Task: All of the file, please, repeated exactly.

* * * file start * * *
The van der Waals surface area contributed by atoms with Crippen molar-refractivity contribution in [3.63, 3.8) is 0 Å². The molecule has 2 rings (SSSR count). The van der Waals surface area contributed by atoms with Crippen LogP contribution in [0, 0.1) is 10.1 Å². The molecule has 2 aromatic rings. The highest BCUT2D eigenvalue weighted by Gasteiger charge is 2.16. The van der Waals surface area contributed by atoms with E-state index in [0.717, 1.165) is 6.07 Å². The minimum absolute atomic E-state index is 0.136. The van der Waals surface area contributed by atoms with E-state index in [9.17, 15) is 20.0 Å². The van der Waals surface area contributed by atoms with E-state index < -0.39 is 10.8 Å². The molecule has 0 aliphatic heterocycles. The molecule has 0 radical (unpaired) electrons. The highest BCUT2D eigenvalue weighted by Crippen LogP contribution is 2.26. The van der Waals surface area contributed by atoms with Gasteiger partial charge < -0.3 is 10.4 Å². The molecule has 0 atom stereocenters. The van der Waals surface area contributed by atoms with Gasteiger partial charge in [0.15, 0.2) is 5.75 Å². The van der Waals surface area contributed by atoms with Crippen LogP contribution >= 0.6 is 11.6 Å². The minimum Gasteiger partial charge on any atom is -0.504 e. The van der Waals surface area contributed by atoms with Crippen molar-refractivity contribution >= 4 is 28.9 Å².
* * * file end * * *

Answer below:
The van der Waals surface area contributed by atoms with Crippen molar-refractivity contribution in [3.63, 3.8) is 0 Å². The molecule has 2 rings (SSSR count). The van der Waals surface area contributed by atoms with Crippen LogP contribution in [0, 0.1) is 10.1 Å². The molecule has 2 aromatic rings. The highest BCUT2D eigenvalue weighted by Gasteiger charge is 2.16. The van der Waals surface area contributed by atoms with E-state index in [0.717, 1.165) is 6.07 Å². The minimum absolute atomic E-state index is 0.136. The van der Waals surface area contributed by atoms with E-state index in [9.17, 15) is 20.0 Å². The van der Waals surface area contributed by atoms with E-state index < -0.39 is 10.8 Å². The molecule has 0 aliphatic heterocycles. The molecule has 0 radical (unpaired) electrons. The highest BCUT2D eigenvalue weighted by Crippen LogP contribution is 2.26. The van der Waals surface area contributed by atoms with Gasteiger partial charge < -0.3 is 10.4 Å². The molecule has 0 atom stereocenters. The van der Waals surface area contributed by atoms with Gasteiger partial charge in [0.15, 0.2) is 5.75 Å². The van der Waals surface area contributed by atoms with Crippen LogP contribution >= 0.6 is 11.6 Å². The minimum Gasteiger partial charge on any atom is -0.504 e. The van der Waals surface area contributed by atoms with Crippen molar-refractivity contribution >= 4 is 28.9 Å².